Much Ado about Summits: What do the recent refugee summits actually mean for refugees?

2016 will go down as an historic year in global humanitarian affairs. One in which not one, but three major summits were held in response to displacement levels not seen since the Second World War and the feeling that humanitarian need around the world is outstripping the international community’s attempts to respond.

The latter two of these summits — the United Nations (UN) Summit for Refugees and Migrants and President Obama’s Leaders’ Summit on Refugees — were held last week in New York around the opening of the UN General Assembly. As the dust settles after a week of speeches, photo ops and side events, the question remains — what do these Summits mean for refugees and the communities and countries that host them?

Responsibility Sharing

The frame of both Summits was the correct one — one of collective responsibility by all countries to help those fleeing conflict and disasters regardless of their geographic proximity to a given crisis. There are 21.3 million refugees worldwide and hosting them has fallen disproportionately on the shoulders of a few “frontline” states which are by and large poor. A full 80% of refugees end up in developing countries, ones which struggle themselves to provide for their own citizens. Only 9% end up in the six wealthiest countries in the world, ones that have much better footing to provide for and integrate refugees into their own societies.

The UN Summit produced the New York Declaration, which outlines a vision for a better global response to the needs of refugees and their host communities and countries. It explicitly states:

“we commit to a more equitable sharing of the burden and responsibility for hosting and supporting the world’s refugees.”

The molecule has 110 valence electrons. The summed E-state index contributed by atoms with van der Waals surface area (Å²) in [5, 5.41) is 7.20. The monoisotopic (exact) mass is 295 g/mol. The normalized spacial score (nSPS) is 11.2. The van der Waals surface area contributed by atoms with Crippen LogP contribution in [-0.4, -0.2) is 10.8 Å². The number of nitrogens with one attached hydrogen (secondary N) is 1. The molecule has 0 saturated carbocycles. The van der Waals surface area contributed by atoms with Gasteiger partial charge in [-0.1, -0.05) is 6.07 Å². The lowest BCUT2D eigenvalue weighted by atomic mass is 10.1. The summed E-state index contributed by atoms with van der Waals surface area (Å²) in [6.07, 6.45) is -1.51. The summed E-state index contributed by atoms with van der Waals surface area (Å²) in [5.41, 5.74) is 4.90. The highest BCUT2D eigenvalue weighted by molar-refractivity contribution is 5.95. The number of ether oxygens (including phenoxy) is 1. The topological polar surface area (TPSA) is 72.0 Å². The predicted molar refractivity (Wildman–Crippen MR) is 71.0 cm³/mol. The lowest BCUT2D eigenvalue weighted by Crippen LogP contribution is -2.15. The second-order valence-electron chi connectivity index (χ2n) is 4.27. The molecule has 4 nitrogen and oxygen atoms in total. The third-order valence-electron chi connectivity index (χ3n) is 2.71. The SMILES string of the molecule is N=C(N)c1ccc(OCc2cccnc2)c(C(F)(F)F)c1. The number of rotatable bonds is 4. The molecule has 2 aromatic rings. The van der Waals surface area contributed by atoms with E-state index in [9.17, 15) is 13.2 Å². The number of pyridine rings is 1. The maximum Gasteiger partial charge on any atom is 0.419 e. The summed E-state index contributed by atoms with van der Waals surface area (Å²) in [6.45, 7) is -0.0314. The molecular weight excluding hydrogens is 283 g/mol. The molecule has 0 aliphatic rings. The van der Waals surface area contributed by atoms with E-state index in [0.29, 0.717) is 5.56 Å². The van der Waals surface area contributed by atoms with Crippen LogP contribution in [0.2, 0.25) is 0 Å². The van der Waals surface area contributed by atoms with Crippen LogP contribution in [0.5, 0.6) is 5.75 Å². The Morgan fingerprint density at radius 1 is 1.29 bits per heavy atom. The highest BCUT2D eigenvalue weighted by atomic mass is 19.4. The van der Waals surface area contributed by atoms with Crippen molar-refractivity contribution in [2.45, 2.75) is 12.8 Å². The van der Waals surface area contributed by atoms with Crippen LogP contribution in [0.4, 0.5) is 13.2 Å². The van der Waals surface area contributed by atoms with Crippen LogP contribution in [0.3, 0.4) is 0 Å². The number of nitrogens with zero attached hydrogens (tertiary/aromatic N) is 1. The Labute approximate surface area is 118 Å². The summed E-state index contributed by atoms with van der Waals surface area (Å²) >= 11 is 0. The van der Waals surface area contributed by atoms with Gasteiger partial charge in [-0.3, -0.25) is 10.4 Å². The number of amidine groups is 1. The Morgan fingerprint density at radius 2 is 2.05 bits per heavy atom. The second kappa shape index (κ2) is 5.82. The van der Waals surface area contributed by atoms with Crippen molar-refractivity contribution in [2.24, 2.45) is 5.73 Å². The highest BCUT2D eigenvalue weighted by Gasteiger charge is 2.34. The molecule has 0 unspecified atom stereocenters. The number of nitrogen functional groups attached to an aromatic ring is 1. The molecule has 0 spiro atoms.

It should not be lost that 193 UN member states adopted this Declaration, no small feat given the toxic political climate that has gripped many countries — including in Europe and the United States — fueling a backlash against migrants and refugees. While the importance of this statement of intent should not be underestimated, there is no formula prescribed in the Declaration on how responsibility for the global public good of hosting refugees should be more equally shared. There are no clear targets set, leaving this commitment open to interpretation by each country and accountability elusive.

President Obama’s Leaders’ Summit the following day did make clear what responsibility states have for refugees by setting specific goals in core responsibility sharing areas. These included increasing humanitarian aid by 30%, doubling the number of resettlement places around the world for refugees and increasing refugee self-reliance through education and work opportunities (both by one million each) in refugee-hosting countries. By adopting a “pay to play” model, one in which states were not invited to attend the Summit if they did not produce solid commitments in these categories, the President was able to extract tangible responsibility sharing steps from key countries. This was a significant move by President Obama at his final UN General Assembly, however the true impact of the effort the US and Summit co-chairs made will be in the delivery of those commitments. It behooves the current US administration to put a great deal of effort into ensuring this happens in its remaining months and to pass the baton to the incoming one to ensure follow through.